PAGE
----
Table of Contents
Table of Contents

The Smart Way to Switch Financial Advisors

Why Should You Change Your Financial Advisor?

If you're considering changing your financial advisor, you’re not alone. According to research company Spectrem Group, nearly 60% of investors have switched advisors at some point. The top reasons cited for switching include a lack of communication, a lack of good advice and ideas, and poor performance relative to the stock markets.

Whether you’re unhappy with your portfolio's performance or the two of you are simply oil and water, one thing is certain: You want to wind up better off in the long run, not worse off.

Key Takeaways

  • Find out how your current firm handles transfers and what fees are involved.
  • Make a copy of your old transaction records before you lose access to your old account.
  • Let your new firm handle the formal transfer of your records and balance.
  • Review your account for assets that might be costly to sell now. Decide whether to keep them at your old firm or take the hit.

Get the Most Out of Your Financial Advisor

How Should You Do It?

First and foremost, check with your current firm to find out how it handles transfers. Ask if there are any timing issues with making the switch mid-year. If the firm charges an annual fee, find out if this fee be prorated if you leave before the year is up.

Once you’ve figured out those details, follow these five tips to ensure a smooth transition.

1. Read Your Contract's Fine Print

When you initially signed on with your current advisor, you probably signed a management contract. These contracts generally include a clause about how to formally terminate the advisor-investor relationship.

In most cases, you simply have to send a signed letter to your advisor to terminate the contract. In some instances, you may have to pay a termination fee. Before you ditch your current advisor, read through all those dirty details.

2. Collect Your Investment Records

If you leave your doctor, they are required by law to give you copies of your medical records. But what about your investment broker or financial advisor? Good news: A federal regulation requires that your current advisor or broker transfer the historical records of all of your assets to your new advisor.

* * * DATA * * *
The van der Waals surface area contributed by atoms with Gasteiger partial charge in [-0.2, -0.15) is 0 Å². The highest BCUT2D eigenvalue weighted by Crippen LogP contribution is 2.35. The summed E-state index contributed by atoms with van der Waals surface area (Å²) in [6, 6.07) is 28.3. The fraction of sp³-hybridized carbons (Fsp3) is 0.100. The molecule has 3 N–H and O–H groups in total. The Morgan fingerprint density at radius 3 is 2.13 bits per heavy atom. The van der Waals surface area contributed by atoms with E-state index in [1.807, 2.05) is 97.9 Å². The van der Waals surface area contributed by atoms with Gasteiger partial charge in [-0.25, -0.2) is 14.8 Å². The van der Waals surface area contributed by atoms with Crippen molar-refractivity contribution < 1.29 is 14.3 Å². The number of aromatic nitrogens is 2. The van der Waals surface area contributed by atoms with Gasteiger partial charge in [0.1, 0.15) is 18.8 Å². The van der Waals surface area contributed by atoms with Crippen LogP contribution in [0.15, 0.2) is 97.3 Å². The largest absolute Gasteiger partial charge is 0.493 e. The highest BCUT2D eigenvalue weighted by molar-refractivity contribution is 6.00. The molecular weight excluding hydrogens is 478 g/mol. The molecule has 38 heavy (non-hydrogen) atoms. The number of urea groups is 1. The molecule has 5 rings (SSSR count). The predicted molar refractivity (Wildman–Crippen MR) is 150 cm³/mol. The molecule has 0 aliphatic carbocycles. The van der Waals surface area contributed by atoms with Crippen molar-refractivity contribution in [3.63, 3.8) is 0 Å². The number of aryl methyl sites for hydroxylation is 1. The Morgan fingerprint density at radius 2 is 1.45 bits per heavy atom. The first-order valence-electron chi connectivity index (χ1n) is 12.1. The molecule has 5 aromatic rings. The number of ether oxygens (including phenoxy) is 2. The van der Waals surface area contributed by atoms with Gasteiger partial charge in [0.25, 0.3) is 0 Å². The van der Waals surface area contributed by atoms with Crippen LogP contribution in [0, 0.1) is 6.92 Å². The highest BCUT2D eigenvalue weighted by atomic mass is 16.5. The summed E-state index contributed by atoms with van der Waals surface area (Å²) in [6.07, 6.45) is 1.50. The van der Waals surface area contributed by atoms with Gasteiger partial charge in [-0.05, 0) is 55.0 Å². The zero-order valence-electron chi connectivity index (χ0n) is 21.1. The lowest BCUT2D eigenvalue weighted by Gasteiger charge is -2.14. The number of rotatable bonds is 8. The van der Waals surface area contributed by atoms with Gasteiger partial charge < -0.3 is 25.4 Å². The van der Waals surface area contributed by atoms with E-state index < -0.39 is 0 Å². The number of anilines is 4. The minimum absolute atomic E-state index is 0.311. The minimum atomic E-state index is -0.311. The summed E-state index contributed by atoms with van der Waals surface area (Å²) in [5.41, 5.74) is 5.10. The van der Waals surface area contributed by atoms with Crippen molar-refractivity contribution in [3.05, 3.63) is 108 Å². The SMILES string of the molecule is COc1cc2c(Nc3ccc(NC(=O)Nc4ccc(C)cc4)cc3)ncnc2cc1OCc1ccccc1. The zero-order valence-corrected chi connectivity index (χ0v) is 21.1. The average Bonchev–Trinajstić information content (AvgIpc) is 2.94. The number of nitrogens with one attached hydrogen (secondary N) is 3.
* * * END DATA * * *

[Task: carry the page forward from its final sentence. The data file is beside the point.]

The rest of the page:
While advisors are required to transfer this information, it’s important to retrieve a copy of the transaction history before you ask for the transfer. If anything goes wrong with the transfer, you’ll have the records on file.

Most investment firms give investors access to their full transaction history through a password-protected account on their website. You'll want to download the information before you lose access to the site.

While you're copying your investment accounts, don't overlook the records of the cost basis of taxable securities. The cost basis is the price of the asset adjusted for stock splits, dividends, and return-of-capital distributions. It is required information for the IRS Schedule D that you prepare to report taxable gains.

3. Leave the Dirty Work to Your New Advisor

If you’ve already chosen a new advisor, you may not even have to talk to your current advisor about your decision to switch. Your new firm can request the account balance and the transaction records from your former firm.

Your new advisor will likely handle this process electronically via a system called automated customer account transfer service (ACATS). The ACATS system allows for the transfer of securities from one trading account to another at a different bank or brokerage.

The transfer process usually takes from one to three weeks. You may have to wait a month or two if your transfer includes money invested in a hedge fund.

4. Ask About Fees, Sales Charges, and Penalties

Some investments carry contracts that lock them down for a specified period of time. Before you make the switch, find out what it will cost you in fees.

Moreover, some of your investment accounts may be exclusive to your former advisor's firm. In that case, you cannot automatically transfer those assets to a new firm. You may be forced to sell those assets and pay related fees and penalties.